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Senate Passes $886 Billion Military Bill That Extends Mass Spying Authorization

The Congressional Progressive Caucus leadership is calling for a "no" vote as the measure heads to the House.

From left, Senate Minority Leader Mitch McConnell, Senate Majority Leader Charles Schumer and Senate Rules Committee Chair Amy Klobuchar arrive for a Rules Committee hearing at the Russell Senate Office Building on November 14, 2023, in Washington, D.C.

In an overwhelming bipartisan vote, the U.S. Senate on Wednesday passed a sprawling $886 billion military policy bill that includes an extension of surveillance authority that the government has used — and heavily abused — to access the communications of activists, journalists, lawmakers, and others without a warrant.

The four-month extension of Section 702 of the Foreign Intelligence Surveillance Act (FISA) was tucked into the annual National Defense Authorization Act (NDAA) as proposals to reauthorize the spying authority drew backlash from civil liberties groups and some members of Congress.

Given an opportunity to remove the extension from the NDAA on Wednesday, 65 senators — including 31 Democrats — voted to keep it in the military policy bill, which ultimately passed in an 87-13 vote.

Section 702 spying — part of a mass surveillance apparatus that lawmakers expanded dramatically in the wake of the 9/11 attacks — is supposed to be limited to non-U.S. citizens located outside the country. But U.S. citizens’ communications have frequently been hoovered up by authorities in the process of surveilling foreigners — and in circumstances completely unrelated to foreign spying efforts.

As the ACLU, Brennan Center for Justice, and other advocacy groups noted in a letter to congressional leaders last month, the FBI has used Section 702 authority to “gain warrantless access to the communications of tens of thousands of protesters, racial justice activists, 19,000 donors to a congressional campaign, journalists, and members of the U.S. Congress.”

“Even after the FBI’s recent changes to its internal procedures, the abuses have continued, with agents conducting warrantless searches for the communications of a U.S. senator, a state senator, and a state court judge who contacted the FBI to report civil rights violations by a local police chief,” the groups wrote. “NSA agents, for their part, have abused the authority to search for the communications of online dating prospects and potential tenants.”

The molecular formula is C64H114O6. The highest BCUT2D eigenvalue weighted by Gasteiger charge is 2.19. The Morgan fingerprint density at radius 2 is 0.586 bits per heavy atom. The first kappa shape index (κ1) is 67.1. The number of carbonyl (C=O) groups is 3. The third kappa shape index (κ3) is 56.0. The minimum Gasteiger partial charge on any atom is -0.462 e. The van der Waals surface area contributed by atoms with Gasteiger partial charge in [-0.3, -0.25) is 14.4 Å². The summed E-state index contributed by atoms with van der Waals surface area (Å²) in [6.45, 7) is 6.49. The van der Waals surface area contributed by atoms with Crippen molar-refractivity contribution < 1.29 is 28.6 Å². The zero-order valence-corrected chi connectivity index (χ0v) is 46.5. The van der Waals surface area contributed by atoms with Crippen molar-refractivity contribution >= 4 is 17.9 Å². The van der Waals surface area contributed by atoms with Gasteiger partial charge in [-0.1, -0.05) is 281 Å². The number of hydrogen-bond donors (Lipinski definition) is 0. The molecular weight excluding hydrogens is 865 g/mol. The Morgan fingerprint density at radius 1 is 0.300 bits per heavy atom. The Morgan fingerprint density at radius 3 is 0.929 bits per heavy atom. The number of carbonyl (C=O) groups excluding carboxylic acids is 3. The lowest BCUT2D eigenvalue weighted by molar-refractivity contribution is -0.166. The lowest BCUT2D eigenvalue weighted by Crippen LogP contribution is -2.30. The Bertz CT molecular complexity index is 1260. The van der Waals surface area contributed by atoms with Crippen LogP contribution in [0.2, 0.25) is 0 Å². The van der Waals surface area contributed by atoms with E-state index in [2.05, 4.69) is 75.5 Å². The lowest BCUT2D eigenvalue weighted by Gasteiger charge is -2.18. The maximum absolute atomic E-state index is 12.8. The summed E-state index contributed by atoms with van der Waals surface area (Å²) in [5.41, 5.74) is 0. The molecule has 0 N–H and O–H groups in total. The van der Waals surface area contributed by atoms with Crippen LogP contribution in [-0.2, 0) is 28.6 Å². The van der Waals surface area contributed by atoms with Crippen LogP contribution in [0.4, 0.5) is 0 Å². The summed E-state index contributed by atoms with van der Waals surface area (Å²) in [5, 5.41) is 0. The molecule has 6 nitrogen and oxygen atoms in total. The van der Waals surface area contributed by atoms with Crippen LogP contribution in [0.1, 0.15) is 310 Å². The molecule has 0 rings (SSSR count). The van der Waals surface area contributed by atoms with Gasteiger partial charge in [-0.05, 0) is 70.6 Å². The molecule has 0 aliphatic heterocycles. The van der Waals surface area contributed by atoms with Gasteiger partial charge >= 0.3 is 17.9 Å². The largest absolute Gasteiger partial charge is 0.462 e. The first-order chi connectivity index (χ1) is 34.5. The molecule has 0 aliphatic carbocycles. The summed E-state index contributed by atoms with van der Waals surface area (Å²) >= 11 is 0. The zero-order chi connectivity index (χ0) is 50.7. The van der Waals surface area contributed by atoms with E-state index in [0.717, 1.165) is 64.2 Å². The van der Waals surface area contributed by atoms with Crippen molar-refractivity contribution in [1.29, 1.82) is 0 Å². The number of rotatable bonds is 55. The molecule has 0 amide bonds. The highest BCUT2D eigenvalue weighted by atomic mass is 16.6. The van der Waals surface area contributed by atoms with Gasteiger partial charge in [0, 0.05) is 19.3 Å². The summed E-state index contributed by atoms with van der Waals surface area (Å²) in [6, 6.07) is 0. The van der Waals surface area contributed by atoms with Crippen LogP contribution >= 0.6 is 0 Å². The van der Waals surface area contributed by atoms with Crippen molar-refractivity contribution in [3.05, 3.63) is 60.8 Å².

The four-month extension of Section 702 that senators approved Wednesday would, in effect, likely become a 16-month extension, given that the U.S. government is expected to use the four months to secure a one-year extension from the FISA Court, as the Brennan Center’s Elizabeth Goitein explained earlier this week.

Now the proposed extension heads to the U.S. House, where the leadership of the Congressional Progressive Caucus (CPC) is formally urging its 100-plus members to vote against the NDAA. Opponents of the legislation need 146 votes to block it.

As The American Prospect’s David Dayen reported Wednesday, the CPC’s vote recommendation states that the NDAA “authorizes an unacceptably high national defense spending topline of $886.3 billion — all at a time when the Pentagon has failed an independent audit for its sixth consecutive year.”

The message adds that the NDAA also “contains a reauthorization of surveillance authorities routinely used against Americans in violation of the constitutional right to privacy.”

Rep. Pramila Jayapal (D-Wash.), chair of the CPC, signed onto a letter late last month urging congressional leaders not to include a Section 702 extension in the NDAA.

“Section 702 reauthorization should be subject to strong scrutiny and debate and cannot be included in larger, must-pass legislation,” Jayapal said in a statement. “Congress must work to stop the government from warrantlessly spying on Americans.”

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